Correlations between the BSRS first- and second-order factors were all significant, in accordance with the theoretical model as depicted in Figure 1. The correlations between the BSRS with other instruments utilised in the study are presented in Table 5. The BSRS total fitness score showed a significant positive association with the emotional regulation strategy of reappraisal (r = 0.15), although no significant relationship was found between the emotional regulation strategy of suppression and total fitness. Positive hardiness factors were significantly correlated with BSRS total fitness (r = 0.36), together with all the BSRS subscales, except for the physical fitness scale. The BSRS total fitness score showed a significant negative correlation with the BRUMS-TMD (r = −0.35), as well as with the negative hardiness factors assessed (r = −0.28). These results reflect the resilience and positive emotional regulation strategies utilised by the participants.

A comparison of correlations between the BSRS scales and the BRUMS-TMD score pertaining to the SA Army and SAN samples indicated a similar trend, although in some cases the SA Army sample correlations were not as strong compared with the SAN sample (Table 6). In both samples, the strongest correlation manifested between the BRUMS-TMD score and the mental fitness subscale, followed by the total fitness score. The similar trend and correlations between the samples is indicative of generalisability of the instrument also to the SA Army.

TABLE 6: Brief Sailor Resiliency Scale and Brunel Mood Scale correlations: South African Navy† and South African Army sample comparison.


The findings of the study provide preliminary validation results for the utilisation of the BSRS in the SA Army. Furthermore, the findings provide confirmatory validation of the originally developed factor structure along with the internal reliability of the scales (Bowen et al., 2016). Findings of this study also confirmed the construct validity in accordance with results reported for the SAN (Van Wijk & Martin, 2019).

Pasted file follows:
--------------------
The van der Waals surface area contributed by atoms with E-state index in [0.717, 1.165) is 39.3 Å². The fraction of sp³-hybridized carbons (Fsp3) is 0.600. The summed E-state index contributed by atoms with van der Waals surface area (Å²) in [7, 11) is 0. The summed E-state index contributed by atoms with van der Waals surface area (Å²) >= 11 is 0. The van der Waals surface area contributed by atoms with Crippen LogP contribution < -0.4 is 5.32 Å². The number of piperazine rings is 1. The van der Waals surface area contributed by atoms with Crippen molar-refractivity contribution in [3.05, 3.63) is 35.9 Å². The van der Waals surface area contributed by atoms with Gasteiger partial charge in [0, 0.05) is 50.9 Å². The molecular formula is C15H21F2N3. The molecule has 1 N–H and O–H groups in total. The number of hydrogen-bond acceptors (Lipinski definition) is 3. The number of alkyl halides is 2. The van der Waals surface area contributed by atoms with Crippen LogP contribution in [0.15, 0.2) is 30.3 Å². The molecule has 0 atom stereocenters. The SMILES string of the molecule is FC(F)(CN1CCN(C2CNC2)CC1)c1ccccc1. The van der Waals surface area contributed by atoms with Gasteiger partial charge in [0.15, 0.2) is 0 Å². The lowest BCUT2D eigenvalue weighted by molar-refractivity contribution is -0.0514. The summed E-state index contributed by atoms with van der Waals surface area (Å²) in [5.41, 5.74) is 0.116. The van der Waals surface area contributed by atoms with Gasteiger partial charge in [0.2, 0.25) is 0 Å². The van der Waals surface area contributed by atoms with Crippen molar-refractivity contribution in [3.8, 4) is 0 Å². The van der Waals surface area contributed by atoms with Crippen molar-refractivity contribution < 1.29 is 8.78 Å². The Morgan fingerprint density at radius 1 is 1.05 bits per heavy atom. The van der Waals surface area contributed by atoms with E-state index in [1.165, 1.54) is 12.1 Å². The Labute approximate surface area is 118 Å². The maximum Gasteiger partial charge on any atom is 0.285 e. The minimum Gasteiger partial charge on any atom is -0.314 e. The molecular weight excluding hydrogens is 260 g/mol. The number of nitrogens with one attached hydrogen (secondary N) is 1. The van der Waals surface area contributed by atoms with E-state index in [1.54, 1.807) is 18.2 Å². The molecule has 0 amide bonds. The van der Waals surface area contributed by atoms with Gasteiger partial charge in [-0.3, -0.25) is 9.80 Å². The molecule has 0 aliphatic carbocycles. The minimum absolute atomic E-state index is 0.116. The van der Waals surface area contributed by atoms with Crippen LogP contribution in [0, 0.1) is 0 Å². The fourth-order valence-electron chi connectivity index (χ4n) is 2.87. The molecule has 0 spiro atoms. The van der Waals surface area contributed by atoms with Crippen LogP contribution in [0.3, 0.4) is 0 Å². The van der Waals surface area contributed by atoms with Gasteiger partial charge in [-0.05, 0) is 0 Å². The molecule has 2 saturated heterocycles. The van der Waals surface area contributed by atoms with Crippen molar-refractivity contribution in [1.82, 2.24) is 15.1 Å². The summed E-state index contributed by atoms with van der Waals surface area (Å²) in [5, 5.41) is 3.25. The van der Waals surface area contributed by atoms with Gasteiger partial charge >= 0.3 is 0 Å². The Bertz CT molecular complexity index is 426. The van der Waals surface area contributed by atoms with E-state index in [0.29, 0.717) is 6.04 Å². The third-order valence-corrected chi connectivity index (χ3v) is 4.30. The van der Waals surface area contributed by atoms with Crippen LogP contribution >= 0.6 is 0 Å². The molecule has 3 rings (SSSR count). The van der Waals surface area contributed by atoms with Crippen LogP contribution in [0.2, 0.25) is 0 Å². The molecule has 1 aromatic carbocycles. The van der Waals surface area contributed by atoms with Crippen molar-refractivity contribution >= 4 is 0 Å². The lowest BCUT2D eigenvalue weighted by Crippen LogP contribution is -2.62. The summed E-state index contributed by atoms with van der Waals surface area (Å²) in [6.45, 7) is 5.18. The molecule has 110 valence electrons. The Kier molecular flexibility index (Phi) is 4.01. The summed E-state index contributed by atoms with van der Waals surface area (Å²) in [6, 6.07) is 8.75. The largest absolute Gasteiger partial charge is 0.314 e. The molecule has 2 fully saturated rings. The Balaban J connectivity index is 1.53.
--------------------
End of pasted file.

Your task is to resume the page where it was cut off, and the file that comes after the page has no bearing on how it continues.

Soldiers deployed to dangerous, volatile environments confront numerous operational and performance stressors, and resilience has been established as a buffer for mitigating the stress induced by modern military operations and challenges unrelated to combat (Kamphuis et al., 2012). Resilience to the effects of stress is vital for maintaining performance and maintaining readiness for deployment (De Visser et al., 2016). De Visser et al. (2016) also argued that experienced military personnel may be able to mitigate and even utilise stress productively, which is indicative of resilience against the effect thereof. Predicting successful adaptations in arduous deployment conditions holds both occupational and operational combat readiness benefits for soldiers (Nindl et al., 2018).

Application of the BSRS in the SANDF to assess individual resilience, coupled with appropriate interventions (if needed), could address areas of concern in a predeployment phase and be combined with a mid-deployment assessment as part of continuous monitoring, along with a post-deployment assessment in order to identify any domains for further intervention. The multifactorial nature of military stress (Beckner et al., 2021), the performance correlates of resilience (Georgoulas-Sherry & Kelly, 2019) and pre-emptive demands for evolving strategies of adaptation and adjustment to volatile environments foster a need for a multiphase dynamic assessment model.

The BSRS addresses the unique reported areas of stress a deployed SANDF soldier might experience. Major stressor themes related to deployment environments and interpersonal or family relations (Semmelink et al., 2020) align well with the BSRS scales of social and physical fitness. The mental fitness scale displays face validity of fostering the right cognitive and psychological outlook in order to deal well with unexpected challenges on deployment. Physical fitness relates to physiological health and psychological resilience (Nindl, et al., 2018). The use of the instrument in the operational environment in a screening capacity could potentially highlight areas of concern for early intervention, which may fall beyond the scope of routine psychological screenings.